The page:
Pissed off and feeling foolish, I decided to double-down on the amount of time I was going to waste on this presale and went back to LiveNation’s website in order to file a complaint. At the very bottom of their page I found a FAQ/Help link. There I found a section about presales which offered this nugget of wisdom:

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Guess what, LiveNation: FUCK YOU.

I couldn’t believe it, could it really be that simple? Did all I need to do was type “beatbox” and I’d magically be allowed to give them my money? Yep, it really was that simple. I deleted the app off my phone for the second time and swore under breath. Then I dropped $121 I didn’t really have on concert tickets. Much like songstress Jewel, these foolish games are tearing me apart.

I get that with this presale LiveNation wanted me to download and use their app, but without doing what they said it was going to do (i.e. give me a code to buy presale tickets) it makes it look like LiveNation doesn’t know what it’s doing. Being a multi-million dollar company, this level of incompetence casts LiveNation in an evil, manipulative light. So which is it, LiveNation are you incompetent or evil?

Sadly it doesn’t matter if they’re evil, because even though I wasn’t happy with them, I still gave them my money. What choice did I have? I guess I could have waited a day and half and gone down to the venue to purchase tickets, but I’m not even sure if I can do that anymore. And waiting on tickets can mean missing out on shows, especially when scalping computers swoop in to buy up all the tickets for those shady online re-sellers.

I can’t even remember the last time I bought tickets anywhere other than online. Much like cable companies, LiveNation and other giant ticket sellers have all us music fans by the balls. I love seeing bands play live, but I hate everything about buying concert tickets. As the music industry shrinks faster than the polar icecaps, I get understand that concert revenue has become increasingly important. I get that high tickets are paying for my evil, music streaming-ways. And if I truly love a band, I’ll pay way more than I should to see them in concert, but why do ticket retailers like LiveNation have to give me an electronic wedgie when I try to give them my money?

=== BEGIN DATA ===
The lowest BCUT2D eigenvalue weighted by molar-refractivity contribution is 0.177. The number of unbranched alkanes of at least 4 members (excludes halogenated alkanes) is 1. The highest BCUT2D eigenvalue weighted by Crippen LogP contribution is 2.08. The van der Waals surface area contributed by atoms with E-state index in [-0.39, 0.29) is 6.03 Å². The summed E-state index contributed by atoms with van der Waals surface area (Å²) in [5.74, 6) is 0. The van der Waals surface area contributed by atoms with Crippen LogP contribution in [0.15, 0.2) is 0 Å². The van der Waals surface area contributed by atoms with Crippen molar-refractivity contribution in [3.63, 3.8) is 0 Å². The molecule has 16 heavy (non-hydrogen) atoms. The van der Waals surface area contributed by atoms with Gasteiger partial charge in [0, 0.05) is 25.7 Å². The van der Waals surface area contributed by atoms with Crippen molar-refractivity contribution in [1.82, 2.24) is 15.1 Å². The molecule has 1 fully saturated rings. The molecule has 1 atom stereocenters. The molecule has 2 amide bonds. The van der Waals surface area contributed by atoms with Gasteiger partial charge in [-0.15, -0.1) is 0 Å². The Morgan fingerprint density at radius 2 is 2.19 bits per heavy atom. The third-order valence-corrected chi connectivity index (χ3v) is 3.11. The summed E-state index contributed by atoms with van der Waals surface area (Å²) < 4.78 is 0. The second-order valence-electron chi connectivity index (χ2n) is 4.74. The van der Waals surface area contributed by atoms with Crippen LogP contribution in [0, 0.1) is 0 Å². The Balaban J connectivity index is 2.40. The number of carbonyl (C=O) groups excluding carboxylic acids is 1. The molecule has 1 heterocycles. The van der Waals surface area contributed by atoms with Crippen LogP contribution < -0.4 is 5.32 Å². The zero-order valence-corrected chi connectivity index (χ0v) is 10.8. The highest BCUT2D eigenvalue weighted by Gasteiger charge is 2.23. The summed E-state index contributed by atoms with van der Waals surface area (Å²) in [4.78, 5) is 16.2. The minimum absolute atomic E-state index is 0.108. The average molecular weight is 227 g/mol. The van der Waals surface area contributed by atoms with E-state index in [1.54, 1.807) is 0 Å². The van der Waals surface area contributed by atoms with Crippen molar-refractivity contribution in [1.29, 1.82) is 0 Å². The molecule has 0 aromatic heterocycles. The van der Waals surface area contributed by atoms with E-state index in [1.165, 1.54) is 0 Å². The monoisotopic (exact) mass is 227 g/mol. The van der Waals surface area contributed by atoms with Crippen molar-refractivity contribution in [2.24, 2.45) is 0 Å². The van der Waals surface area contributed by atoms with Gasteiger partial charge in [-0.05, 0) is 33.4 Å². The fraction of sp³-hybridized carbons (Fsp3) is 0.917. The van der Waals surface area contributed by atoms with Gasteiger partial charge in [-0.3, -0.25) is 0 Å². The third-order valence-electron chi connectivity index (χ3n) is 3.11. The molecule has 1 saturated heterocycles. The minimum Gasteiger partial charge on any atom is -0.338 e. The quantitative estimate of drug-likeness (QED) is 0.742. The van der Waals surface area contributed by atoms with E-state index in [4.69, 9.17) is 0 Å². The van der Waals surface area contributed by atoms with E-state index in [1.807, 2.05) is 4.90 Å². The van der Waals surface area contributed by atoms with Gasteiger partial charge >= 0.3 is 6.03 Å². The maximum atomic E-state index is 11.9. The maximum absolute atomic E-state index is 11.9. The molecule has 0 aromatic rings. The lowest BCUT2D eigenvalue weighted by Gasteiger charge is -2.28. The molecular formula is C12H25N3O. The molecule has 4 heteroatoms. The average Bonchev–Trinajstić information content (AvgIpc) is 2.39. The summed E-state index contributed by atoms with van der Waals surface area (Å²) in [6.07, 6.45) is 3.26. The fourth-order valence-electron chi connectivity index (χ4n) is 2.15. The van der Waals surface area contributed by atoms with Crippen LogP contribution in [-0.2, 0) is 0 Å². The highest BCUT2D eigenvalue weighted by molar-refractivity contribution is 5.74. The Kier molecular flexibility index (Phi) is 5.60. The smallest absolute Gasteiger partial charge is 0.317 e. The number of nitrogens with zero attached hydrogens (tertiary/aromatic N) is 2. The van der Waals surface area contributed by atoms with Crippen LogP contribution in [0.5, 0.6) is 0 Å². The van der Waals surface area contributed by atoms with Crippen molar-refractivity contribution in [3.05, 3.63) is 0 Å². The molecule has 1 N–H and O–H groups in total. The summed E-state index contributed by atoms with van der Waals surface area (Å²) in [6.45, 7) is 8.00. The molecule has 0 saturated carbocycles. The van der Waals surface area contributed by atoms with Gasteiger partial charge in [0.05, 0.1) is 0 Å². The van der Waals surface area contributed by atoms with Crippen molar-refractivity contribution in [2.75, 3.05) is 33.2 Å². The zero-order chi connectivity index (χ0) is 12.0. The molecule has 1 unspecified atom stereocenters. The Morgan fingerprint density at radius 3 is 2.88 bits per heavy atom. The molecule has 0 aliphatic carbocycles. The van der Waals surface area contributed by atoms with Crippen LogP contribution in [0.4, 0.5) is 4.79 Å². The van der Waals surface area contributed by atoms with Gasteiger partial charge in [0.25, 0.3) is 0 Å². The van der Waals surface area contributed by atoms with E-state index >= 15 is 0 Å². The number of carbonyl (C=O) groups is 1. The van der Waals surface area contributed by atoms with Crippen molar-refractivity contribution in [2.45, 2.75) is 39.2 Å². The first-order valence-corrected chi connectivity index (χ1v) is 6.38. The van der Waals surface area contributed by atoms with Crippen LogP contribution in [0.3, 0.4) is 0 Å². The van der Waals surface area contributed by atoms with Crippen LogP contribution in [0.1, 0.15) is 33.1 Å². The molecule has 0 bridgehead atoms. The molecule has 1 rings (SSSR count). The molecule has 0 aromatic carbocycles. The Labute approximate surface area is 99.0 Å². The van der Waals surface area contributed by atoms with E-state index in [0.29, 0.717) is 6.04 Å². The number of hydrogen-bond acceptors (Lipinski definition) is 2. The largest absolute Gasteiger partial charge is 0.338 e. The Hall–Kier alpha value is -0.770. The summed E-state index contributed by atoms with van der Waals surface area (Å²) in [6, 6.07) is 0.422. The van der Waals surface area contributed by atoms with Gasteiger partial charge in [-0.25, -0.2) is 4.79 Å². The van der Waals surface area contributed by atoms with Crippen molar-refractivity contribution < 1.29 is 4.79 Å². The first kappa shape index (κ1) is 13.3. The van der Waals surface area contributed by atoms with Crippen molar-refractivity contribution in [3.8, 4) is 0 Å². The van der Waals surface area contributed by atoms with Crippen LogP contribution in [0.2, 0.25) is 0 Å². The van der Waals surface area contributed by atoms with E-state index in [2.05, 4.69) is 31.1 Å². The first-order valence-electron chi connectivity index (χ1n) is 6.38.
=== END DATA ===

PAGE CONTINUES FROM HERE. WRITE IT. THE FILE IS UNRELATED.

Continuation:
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Rhett Miller at The Soiled Dove Underground 01/30/2015

On Friday night I saw Rhett Miller in concert, the last time I saw him was eleven years ago in St. Louis. I did the math while sipping a Moscow Mule before the show, and I’ve been listening to Miller and his band Old 97’s for fourteen years. Most artists today seem to appear on the music scene and then dissapear after two or three years. Longevity, along with album sales, seems to have vanished from the music industry. I guess that’s why I’m shocked I’ve been listening to Miller for so long.

I discovered Old 97’s while trolling music magazines on my lunch break, back when I was working for minimum wage at a chain drugstore. The band’s blend of rock and country fascinated me…and Miller had a cool haircut…so I bought FIGHT SONGS and the then-newly released SATELLITE RIDES. I was blown away and the band quickly became one of my favorites. Pioneers in the “alt-country” scene, like The Jayhawks (another great band I’ve only recently discovered), the Old 97’s are one of those great bands that haven’t had massive mainstream success in large part because they don’t fit neatly into one genre.

Guy still has a cool haircut.

Guy still has a cool haircut.

Rhett went solo in 2002 with THE INSTIGATOR* and for a moment I feared the 97’s were done for. Luckily for all parties, Miller quickly proved that he can walk the delicate balance between band and solo career. I saw the Old 97’s just before I moved away to college, the show was more raucous and raw than I’d imagined. But as I waited for the show to start Friday night I couldn’t help but wonder what it would be like to see Miller by himself a decade later.